Alireza Jafarzadeh: I think you’re correct that there are more than two options. It used to be that people either said let’s talk and negotiate and if it didn’t work let’s just use the military option. The third option that you mentioned is now getting a lot of momentum in Washington and other capitals around the world that there is a genuine discontent, a deep rooted discontent within Iran against the Iranian regime. In fact, Ahmadinejad’s, the new president of the Iranian regime, main weakness, his Achilles heel, is its domestic situation. Contrary to his external policies that he has big leverage when it comes to the nuclear issue, when it comes to Iraq, when it comes to Lebanon, domestically he’s extremely vulnerable and he wants to cover that: he doesn’t want anyone to deal with that and I think this is the winning card. This is what the United States and the European countries need to do to exploit this, to take advantage of this, to reach out to the Iranian opposition, to the Iranian people who are already calling for regime change and replacing the Ayatollahs with a democratic system in Iran.


Tom Rose and Gary Bauer: Isn’t that one of the reasons this guy is so hell-bent on getting a nuclear weapon: not just to counteract outside pressure but to immunize him against internal opposition?


Alireza Jafarzadeh: You are absolutely correct. In fact, the main reason that Ahmadinejad was handpicked by the Supreme Leader Khameni, as I discuss in detail in my book, was exactly for that. The Iranian regime felt that they were extremely vulnerable, they need to do something big to overcome the internal discontent otherwise they would lose power and therefore nuclear weapons, more than any other external use, has its own domestic advantage: it would give the Ayatollahs the leverage they need to be able to suppress their own population. And the same way their involvement in Iraq: the more they get involved in Iraq, the more they feel that they would guarantee their own survival.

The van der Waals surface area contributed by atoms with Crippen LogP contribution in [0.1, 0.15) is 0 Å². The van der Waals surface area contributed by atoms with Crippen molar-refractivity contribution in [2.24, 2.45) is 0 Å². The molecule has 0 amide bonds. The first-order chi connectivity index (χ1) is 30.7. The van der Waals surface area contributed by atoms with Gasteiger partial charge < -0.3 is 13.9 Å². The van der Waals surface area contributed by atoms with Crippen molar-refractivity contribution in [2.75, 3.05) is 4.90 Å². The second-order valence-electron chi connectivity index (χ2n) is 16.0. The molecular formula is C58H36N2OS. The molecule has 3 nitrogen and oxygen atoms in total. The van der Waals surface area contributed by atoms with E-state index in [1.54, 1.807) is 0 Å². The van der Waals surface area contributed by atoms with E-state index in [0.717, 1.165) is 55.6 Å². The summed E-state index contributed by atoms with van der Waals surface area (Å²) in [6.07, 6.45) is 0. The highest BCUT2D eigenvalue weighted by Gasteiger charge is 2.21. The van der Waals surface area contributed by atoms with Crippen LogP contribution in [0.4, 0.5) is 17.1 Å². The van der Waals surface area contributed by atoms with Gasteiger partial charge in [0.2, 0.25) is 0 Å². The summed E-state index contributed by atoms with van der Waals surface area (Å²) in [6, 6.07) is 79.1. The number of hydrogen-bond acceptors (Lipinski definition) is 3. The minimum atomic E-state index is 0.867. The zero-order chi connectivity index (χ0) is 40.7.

Tom Rose and Gary Bauer: The U.S. intelligence says, rightfully or wrongfully, has been given a black eye over the whole issue of weapons of mass destruction in Iraq. And I fear that because of that we’re now underestimating the threat. One of the things that’s hard to get our arms around here is just how close Iran is to obtaining these weapons. What do your sources tell you?